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Friday, May 20, 2011

Awakening the Dawn--and a sneak peek.

You know me...I've never been a morning person. If I wake up before the alarm I consider myself severely chastised by God. Except this week something has begun to change. Monday I started a six week writing project, slow and steady wins the race. Daily word count that must be strictly adhered to in order to meet the goal and finish the experiment--Can I write the first draft with my heart and then go back with 10 days to spare before deadline and write with my head?
That's what Sean Connery's eccentric, writer character admonishes in Finding Forrester.
But I've never been that kind of writer. To me, three weeks before deadline is a good time for the frenzied fever writing to begin. But I am tired of the craze. Not meeting deadlines, lack of discipline or something crazy comes up like a kid gets sick or I do and my writing goes to heck for a few days.

This week has been awesome. Only, for some reason I started it at 3:30 am Monday morning instead of the 8am I planned. But I liked it. The next morning, same thing happened. Only one day this week have I not woken up at 3:30 and that was yesterday. Every day I've met the goal and every day I felt God smile at my obedience. Even yesterday when pushing through later in the day with more distractions. I wrote this last night. Anyone who has watched the night fall away from the woods over the river, specifically in the Ozarks, knows this picture well. For those who don't, I hope I've painted it for you here. My heroine is sitting on her porch waiting for the sun to come up:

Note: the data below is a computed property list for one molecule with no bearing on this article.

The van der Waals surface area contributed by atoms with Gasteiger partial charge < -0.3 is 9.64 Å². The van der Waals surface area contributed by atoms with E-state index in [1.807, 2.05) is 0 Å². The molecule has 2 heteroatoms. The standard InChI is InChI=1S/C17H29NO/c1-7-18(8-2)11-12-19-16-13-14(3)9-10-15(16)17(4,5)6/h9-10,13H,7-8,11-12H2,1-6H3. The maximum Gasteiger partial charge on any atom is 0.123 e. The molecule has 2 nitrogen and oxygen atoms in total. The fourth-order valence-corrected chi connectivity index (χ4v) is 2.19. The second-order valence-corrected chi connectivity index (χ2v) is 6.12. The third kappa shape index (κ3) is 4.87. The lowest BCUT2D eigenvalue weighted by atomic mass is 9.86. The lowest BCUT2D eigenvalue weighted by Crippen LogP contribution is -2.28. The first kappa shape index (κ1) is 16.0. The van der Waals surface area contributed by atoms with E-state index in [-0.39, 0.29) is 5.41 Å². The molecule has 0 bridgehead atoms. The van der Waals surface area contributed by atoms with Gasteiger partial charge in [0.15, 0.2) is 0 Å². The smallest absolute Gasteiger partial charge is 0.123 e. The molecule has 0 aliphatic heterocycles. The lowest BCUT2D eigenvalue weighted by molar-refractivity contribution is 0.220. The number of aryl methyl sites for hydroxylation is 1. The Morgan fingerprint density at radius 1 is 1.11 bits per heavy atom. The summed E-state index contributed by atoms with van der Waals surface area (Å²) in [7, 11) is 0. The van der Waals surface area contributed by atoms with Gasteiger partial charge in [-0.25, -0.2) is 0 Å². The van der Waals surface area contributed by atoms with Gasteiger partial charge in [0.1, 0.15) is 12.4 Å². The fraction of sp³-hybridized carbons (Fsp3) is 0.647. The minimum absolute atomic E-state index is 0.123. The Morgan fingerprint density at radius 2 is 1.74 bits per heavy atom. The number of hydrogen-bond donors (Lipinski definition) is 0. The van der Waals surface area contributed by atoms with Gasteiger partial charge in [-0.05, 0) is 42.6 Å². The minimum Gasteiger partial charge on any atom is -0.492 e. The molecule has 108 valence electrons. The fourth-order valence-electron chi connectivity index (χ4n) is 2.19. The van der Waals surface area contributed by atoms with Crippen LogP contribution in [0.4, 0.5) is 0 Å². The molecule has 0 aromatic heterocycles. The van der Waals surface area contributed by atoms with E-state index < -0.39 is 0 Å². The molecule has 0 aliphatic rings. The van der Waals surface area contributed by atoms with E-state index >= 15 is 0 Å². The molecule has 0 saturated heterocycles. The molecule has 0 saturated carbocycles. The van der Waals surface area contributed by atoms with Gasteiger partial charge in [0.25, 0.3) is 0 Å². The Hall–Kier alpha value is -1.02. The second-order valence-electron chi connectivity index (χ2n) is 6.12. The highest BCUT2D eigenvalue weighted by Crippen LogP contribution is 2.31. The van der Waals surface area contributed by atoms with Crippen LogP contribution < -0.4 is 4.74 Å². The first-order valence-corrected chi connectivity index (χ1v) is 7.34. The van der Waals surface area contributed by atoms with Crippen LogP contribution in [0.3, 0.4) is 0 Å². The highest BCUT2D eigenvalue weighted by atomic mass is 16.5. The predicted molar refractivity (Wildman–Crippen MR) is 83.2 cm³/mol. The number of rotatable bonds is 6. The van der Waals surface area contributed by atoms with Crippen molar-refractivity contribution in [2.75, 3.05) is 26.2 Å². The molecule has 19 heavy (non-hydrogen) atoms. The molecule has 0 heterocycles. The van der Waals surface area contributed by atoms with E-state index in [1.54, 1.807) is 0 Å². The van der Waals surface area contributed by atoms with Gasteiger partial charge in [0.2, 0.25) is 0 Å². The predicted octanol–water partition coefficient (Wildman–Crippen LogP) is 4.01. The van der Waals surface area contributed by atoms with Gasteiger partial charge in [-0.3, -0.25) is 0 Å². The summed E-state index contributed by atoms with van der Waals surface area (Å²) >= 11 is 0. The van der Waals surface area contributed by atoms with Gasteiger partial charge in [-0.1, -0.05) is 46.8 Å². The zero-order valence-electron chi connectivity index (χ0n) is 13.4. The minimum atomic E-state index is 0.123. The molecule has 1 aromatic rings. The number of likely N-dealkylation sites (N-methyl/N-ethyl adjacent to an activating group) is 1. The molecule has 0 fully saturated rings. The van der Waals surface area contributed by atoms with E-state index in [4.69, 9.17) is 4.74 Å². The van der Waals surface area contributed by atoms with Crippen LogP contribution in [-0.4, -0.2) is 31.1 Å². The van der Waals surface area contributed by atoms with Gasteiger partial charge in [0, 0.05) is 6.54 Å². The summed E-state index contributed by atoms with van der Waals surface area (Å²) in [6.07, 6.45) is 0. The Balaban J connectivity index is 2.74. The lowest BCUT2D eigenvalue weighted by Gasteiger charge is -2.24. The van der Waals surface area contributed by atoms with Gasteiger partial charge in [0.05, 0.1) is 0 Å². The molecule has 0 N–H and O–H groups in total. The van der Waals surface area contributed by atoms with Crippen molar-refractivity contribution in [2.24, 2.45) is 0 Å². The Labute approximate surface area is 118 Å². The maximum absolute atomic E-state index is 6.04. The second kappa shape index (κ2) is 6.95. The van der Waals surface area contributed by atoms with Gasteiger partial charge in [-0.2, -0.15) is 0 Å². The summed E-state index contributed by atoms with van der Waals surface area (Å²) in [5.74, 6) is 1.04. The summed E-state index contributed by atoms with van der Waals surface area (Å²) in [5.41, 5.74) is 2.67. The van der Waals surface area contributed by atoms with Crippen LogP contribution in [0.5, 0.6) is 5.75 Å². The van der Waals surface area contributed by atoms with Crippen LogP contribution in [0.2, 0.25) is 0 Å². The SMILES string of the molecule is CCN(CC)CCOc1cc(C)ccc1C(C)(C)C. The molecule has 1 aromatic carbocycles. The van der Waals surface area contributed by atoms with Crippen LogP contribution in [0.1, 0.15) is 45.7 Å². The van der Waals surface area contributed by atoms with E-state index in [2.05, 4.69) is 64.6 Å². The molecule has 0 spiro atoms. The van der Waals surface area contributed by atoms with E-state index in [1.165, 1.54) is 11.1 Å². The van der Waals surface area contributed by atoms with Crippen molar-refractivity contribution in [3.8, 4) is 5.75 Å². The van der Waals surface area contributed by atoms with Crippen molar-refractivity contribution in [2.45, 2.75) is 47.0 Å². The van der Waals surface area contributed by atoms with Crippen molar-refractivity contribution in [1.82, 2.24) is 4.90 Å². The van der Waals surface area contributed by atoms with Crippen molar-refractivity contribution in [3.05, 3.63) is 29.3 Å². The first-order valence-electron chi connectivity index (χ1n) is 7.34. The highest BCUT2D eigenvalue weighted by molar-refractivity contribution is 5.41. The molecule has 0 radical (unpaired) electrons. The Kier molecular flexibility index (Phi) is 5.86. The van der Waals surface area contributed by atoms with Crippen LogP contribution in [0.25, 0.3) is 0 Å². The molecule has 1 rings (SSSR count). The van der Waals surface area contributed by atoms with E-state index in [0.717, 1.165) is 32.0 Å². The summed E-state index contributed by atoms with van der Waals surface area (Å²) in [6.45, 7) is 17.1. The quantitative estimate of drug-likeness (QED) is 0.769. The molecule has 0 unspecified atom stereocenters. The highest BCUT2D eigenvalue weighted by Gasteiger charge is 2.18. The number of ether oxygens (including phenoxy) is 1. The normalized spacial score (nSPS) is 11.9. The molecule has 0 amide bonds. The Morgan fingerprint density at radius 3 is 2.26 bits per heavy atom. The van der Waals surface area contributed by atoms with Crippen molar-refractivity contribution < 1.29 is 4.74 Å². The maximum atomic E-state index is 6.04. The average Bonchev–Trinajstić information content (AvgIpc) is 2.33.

From a new work tentatively titled ARE YOU THERE? To be released Spring 2012:

"The sun would rise behind the house and flash across the treeline where the haze rose from the river overnight, an ethereal fog like something out of a movie. The thick mist blanketing the trees would give up its hold on the ancient oaks and cedars as the sun burst through the morning. The breathtaking view never got old and I ached that I’d never share it with Jarrod in person. Two weeks ago—for me, the morning of the day he died, for him, the night before—we sat together with our computers and watched the sun rise across our trees and we both cried."
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